The Oxford English Dictionary defines an oxymoron as “a figure of speech in which apparently contradictory terms appear in conjunction". Few statements qualify more than “Affordable Verbier". At least, this is if reputation is to be believed.

For decades, the picturesque town of Verbier in the Swiss alps has revelled in the reputation of being one of the most exclusive and expensive ski resorts in the world.

It regularly hosts royalty, including both Princes Williams and Harry, while the pair’s uncle, Prince Andrew, owns a chalet in the resort that is reported to cost anywhere up to £13 million, depending on which red-top you chose to read.

Verbier is also a home-from-home for some of the world’s more prosperous celebrities. Richard Branson owns a 24-bed chalet in the area, and Victoria Beckham has often been spotted in a pair of incredibly small salopettes on the slopes. Verbier even has a chair lift that the locals casually call the James Blunt, as the goose-voiced pop warbler helped fund its construction.

Photo: James Renhard

"Is it really possible to have an affordable ski trip to Verbier?"

In fact, I lost count of the amount of times I heard the name James Blunt casually dropped during my brief stay in resort. To this day, I am still yet to decipher whether this is pride or knowing irony on the part of the people who live and work in Verbier.

Away from the headline names, the town is reportedly chock full of luxury chalets - expensive even by ski town terms. The kind of holiday homes only within financial reach of the kind of people who get a little twitchy when the Panama Papers get mentioned.

Photo: Verbier

In many European ski towns, the streets are lined with hire shops, bars, small supermarkets, and tourist shops selling postcards, snow-globes and other assorted tat. While these are all present in Verbier as well, they’re interspersed with the kind of high-end, designer stores that wouldn’t look out of place on London’s Bond Street.

Wealth and opulence are obvious throughout the area, and combined with its upper-A list clientele, Verbier’s reputation for being one of the world’s most luxurious resorts is a pretty apt one.

But can that reputation be challenged? Is it really possible to have an affordable ski trip to Verbier? I went with a slim wallet, and a dream of brushing shoulders with at least a Middleton, if not a Windsor (nee: Saxe-Coburg), to see for myself.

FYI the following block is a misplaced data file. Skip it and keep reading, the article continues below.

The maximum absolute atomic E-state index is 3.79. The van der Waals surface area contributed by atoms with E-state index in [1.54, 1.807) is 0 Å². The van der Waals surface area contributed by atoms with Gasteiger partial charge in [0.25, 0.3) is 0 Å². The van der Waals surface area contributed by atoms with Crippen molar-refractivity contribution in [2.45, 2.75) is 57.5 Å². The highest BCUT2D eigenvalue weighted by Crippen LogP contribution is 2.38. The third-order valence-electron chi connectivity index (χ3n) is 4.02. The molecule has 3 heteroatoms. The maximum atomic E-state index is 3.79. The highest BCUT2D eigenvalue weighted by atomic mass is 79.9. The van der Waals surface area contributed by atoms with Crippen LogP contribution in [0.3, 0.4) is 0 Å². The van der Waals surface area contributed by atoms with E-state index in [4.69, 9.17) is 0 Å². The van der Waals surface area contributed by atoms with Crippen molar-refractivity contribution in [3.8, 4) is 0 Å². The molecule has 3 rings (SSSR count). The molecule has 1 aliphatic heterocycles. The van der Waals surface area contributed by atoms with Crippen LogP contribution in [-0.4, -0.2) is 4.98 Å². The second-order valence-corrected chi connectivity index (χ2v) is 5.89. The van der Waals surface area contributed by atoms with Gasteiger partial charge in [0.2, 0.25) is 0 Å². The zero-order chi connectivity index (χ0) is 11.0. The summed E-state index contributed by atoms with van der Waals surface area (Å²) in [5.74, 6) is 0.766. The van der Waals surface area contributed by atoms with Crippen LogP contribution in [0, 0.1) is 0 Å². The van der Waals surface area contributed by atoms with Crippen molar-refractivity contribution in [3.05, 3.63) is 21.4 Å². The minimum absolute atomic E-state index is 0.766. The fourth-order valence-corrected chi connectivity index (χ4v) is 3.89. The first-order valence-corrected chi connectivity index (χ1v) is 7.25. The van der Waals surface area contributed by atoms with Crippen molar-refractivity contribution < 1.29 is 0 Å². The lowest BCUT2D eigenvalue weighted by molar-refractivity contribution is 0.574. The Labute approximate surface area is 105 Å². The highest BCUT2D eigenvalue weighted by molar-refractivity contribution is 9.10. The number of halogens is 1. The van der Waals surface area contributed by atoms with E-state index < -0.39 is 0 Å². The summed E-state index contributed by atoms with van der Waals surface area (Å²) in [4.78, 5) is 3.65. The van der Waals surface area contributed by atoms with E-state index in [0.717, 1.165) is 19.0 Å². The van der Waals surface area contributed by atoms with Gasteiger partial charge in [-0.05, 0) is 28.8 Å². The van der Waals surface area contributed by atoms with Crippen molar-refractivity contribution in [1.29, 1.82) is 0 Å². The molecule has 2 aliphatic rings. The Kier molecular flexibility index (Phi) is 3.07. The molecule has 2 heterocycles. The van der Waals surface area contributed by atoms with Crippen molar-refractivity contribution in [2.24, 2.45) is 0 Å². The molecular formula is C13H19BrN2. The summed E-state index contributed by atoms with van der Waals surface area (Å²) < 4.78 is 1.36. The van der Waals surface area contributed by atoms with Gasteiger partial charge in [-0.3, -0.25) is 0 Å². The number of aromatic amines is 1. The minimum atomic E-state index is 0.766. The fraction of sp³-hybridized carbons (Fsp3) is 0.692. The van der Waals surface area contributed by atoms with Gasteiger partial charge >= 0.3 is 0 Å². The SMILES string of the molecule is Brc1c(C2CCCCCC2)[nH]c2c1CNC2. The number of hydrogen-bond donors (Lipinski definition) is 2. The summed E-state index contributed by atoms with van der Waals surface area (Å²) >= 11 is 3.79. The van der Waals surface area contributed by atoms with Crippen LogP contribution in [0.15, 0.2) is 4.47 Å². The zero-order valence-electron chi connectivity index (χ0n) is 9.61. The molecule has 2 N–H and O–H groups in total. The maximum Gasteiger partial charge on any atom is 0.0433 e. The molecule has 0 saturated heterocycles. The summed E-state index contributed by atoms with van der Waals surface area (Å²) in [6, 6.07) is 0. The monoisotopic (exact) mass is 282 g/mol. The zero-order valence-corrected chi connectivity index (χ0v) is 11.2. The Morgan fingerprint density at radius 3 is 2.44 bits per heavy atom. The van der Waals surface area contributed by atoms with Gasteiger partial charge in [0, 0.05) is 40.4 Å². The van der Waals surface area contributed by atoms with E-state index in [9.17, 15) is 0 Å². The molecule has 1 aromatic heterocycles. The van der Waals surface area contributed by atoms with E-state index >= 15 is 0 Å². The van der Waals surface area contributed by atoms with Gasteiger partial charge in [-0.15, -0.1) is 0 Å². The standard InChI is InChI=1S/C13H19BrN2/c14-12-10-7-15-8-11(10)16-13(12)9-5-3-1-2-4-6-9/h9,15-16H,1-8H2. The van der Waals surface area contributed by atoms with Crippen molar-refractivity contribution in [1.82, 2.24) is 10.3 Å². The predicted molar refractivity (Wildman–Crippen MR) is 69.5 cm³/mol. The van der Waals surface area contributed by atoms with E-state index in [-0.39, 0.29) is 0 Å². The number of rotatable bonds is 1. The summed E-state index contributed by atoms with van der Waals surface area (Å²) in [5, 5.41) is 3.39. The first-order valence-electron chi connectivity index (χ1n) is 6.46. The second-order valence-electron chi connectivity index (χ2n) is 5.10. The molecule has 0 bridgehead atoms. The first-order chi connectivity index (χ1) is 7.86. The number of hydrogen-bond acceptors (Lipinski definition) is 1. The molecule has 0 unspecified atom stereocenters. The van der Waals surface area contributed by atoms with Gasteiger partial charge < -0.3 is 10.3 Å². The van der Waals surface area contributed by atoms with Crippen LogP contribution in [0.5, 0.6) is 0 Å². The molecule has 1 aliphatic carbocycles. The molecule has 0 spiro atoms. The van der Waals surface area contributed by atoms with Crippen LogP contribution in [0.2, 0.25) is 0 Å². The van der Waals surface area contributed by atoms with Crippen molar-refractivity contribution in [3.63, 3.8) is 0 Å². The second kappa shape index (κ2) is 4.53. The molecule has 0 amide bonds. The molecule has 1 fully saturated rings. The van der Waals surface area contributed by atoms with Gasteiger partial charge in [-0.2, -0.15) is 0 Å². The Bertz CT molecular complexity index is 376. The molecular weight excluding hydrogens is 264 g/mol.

This is one way of cutting costs...  - Photo: James Renhard

I arrived in Verbier late at night, and quickly made my way to my hotel. It’s situated in a small village called Le Châble, further down the valley than Verbier itself. It may be a little out of town, but Le Châble is just a couple of minutes away from the resort via cable car, and it offers cheaper accommodation that the more famous Verbier.

The next day I awoke to a dream scenario: After somewhat of a barren start to the season across Europe, Verbier was blessed with twelve constant days of snow ahead of my arrival in Switzerland. However, the thick cloud and heavy snowfall had been replaced with deep blue skies and glorious sunshine.

Combined with the 12-day dump that had gone before these were text-book bluebird conditions – something not even the broadest of wallets can buy. Having the freedom of the pistes - it transpires mid January is an excellent time to come to Verbier - along with excellent conditions soon translates to fun.

Photo: James Renhard

Of course, along with its opulence, Verbier is also well known as having some of the best freeriding terrain in the world. Renowned big mountain legend Xavier de le Rue has called the town home for the past few years, and holds the mountains there as among his favourites, and if they’re good enough for the Frenchman, they’re good enough for anybody. The price of a trip to Verbier may well go in many people's ‘cons’ column, but the terrain is writ large in the ‘pros’.

"It’s no coincidence that the Freeride World Tour calls into town every year for the Verbier Extreme"